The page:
is an all-important mitzva in our faith. Yet these people, who gave and worked so much for charity, who love their people so, completely neglected the study of Torah. And, tragically enough, today these founders of our Federation do not have one single Jewish survivor left! For indeed, Judaism without tzedaka is unthinkable, but Judaism without the study of Torah is impossible.

It is only recently that the day-school movement has won the approbation of larger sections of American Jewry. And not only Jewish studies for children, but also adult Jewish education has begun to show improvement. Only this week statistics were gathered that indicate that American Jews spend annually in the vicinity of $3 million on adult education. Of course, there is a question as to the results, the extent of its work, the methods employed. But, nonetheless, it is encouraging news that we have finally come to understand the importance of a sefer Torah which stands ready to be read and studied and researched. For that is why our scrolls are placed in a standing position: to teach us the need for immediate reference and education.

The third answer provided by Radbaz is a rather daring idea. The synagogue, unlike the Tabernacle, was meant to be primarily a House of Prayer, not one of revelation and sacrifice. Therefore, since the worshippers come to the synagogue and stand facing the ark, the sefer Torah must stand when it faces the worshippers.

In a sense, this summarizes the other two reasons advanced by Radbaz. The sefer Torah stands because the worshippers stand. What a beautiful idea! There is a mutual and reciprocal honor exchanged by the Torah and its admirers. The Torah itself rises before the mitpallelim who take her seriously, who involve her in their daily life, and who study her assiduously.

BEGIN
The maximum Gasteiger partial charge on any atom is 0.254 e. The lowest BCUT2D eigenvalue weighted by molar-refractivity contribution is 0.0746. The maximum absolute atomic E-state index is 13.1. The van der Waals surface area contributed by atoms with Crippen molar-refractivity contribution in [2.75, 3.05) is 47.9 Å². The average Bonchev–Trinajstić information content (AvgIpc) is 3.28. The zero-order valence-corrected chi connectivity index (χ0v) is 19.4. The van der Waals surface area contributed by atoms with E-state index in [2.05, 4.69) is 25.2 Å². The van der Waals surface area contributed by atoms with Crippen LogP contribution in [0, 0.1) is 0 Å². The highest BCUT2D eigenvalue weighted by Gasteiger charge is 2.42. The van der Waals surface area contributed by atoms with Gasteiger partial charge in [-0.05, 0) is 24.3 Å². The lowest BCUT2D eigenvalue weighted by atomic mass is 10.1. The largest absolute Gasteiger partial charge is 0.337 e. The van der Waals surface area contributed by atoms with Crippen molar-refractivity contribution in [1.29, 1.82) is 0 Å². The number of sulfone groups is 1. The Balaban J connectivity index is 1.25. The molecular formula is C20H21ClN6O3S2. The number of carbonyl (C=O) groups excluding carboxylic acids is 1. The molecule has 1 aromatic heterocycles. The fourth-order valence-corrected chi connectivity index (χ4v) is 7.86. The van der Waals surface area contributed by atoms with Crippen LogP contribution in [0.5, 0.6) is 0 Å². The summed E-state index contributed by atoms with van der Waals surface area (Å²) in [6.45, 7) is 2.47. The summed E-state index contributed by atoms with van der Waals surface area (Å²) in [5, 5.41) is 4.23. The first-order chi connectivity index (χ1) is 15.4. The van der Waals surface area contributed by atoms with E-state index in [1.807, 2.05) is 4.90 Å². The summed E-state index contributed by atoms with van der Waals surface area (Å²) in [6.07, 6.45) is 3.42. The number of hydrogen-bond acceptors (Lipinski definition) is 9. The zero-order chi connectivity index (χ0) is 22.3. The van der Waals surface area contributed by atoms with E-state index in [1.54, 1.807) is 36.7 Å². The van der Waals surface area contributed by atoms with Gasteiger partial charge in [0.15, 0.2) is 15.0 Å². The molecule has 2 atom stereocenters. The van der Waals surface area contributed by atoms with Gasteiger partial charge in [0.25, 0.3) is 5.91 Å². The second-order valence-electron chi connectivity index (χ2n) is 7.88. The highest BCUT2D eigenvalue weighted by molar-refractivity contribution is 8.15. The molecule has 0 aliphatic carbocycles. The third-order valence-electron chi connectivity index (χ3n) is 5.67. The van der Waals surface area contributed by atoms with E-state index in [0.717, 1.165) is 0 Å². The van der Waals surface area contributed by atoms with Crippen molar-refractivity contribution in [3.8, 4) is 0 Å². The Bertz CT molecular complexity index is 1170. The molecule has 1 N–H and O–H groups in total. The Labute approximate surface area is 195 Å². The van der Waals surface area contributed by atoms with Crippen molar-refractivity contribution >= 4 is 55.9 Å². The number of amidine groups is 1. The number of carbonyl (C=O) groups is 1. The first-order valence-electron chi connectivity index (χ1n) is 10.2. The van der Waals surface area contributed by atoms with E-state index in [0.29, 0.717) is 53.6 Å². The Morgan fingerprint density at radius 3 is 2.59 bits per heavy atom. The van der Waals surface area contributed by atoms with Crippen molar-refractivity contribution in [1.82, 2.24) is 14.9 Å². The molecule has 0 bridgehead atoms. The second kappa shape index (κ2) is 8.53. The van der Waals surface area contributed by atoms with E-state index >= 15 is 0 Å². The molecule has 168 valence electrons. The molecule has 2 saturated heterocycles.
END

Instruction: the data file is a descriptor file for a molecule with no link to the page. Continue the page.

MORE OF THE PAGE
We are told in the first book of Samuel that God says, “For I will honor those who honor Me, and those who neglect Me shall be disgraced” (2:30). God honors those who honor Him! The Torah stands out of respect before the worshipper!

One of the great and seminal thinkers of Hasidism, the renowned Rabbi Shneur Zalman of Liadi, has expressed this idea in yet another way. The Torah as the revelation of God, and indeed even as an aspect of God Himself, is filled with holiness and divine light. It contains sublime, heavenly illumination. When the student of Torah studies it sincerely and selflessly, without any thought of personal gain, what he accomplishes is the broadening of the absorptive capacity of Torah for this divine light. He adds to Torah’s luster and brilliance. Whereas, if he studies it for selfish and unworthy reasons, the lights of Torah are dimmed and its brilliance diminished.

What a bold idea! The fate of Torah depends upon us. The sanctity of Torah is not a constant – its kedusha varies with the sincerity and application of the Jew who studies Torah. If we honor Torah, it honors us by being more sacred. And, Heaven forbid, if we neglect Torah, it contains less illumination and sanctity with which to bless our own lives.